Bradley interned in the summer of 2023 with Solace Sports and Entertainment, an agency co-owned by UT Law alumna Folasade Omogun Broadnax (UT Law ’16). At Solace Sports, Bradley says she learned about the skills needed to represent student-athletes. In the current semester, Bradley is interning with the University of Tennessee Athletics Compliance office. She is also a member of UT Law’s team that will be competing in Tulane’s Professional Football Negotiation Competition in January 2024.

Bradley has gained further sports law connections and knowledge through involvement in various professional organizations. She is a student member of the American Bar Association’s Forum on the Entertainment and Sports Industries, and the Black Entertainment and Sports Lawyers Association. She has also attended the Black Sports Business Symposium in Atlanta. The event encourages the development of black professionals and students within professional sports—spanning leagues, teams, and agencies.

A Bright Future in Sports Law

With experience in sports recruiting, compliance, athlete representation, and international business, Bradley is interested in working in client relations and representation for a sports agency or as a business executive for a sports brand. “I have become aware that there are so many opportunities around the world,” she says. “I am open-minded and optimistic about my future as I explore both domestic and international opportunities.”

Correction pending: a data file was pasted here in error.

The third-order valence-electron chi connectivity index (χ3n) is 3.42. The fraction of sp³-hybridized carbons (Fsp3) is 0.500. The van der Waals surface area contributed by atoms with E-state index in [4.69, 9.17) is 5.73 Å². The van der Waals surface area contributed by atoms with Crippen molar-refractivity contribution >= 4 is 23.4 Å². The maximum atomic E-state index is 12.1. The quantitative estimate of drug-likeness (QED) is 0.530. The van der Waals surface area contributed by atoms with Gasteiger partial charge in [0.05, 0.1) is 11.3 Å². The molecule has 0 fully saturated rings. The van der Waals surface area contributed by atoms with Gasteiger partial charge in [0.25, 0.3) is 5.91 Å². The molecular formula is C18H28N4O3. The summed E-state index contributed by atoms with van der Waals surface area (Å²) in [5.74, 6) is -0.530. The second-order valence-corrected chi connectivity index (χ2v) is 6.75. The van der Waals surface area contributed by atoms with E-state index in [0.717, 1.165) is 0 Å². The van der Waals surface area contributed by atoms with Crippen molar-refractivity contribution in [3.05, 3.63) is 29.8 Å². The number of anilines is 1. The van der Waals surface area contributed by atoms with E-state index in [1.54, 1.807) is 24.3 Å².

NIL Professor Bobby Bramhall expects big things from Bradley in the field of sports law. Bramhall says, “Bryce will not only find a way into sports law, but she will also pave new roads in the industry. She has a high sports IQ and is emotionally intelligent when it comes to professional relationships and interactions about various topics. Her fearless ability to engage, as well as her knowledge of sports, will be valuable in client interactions.”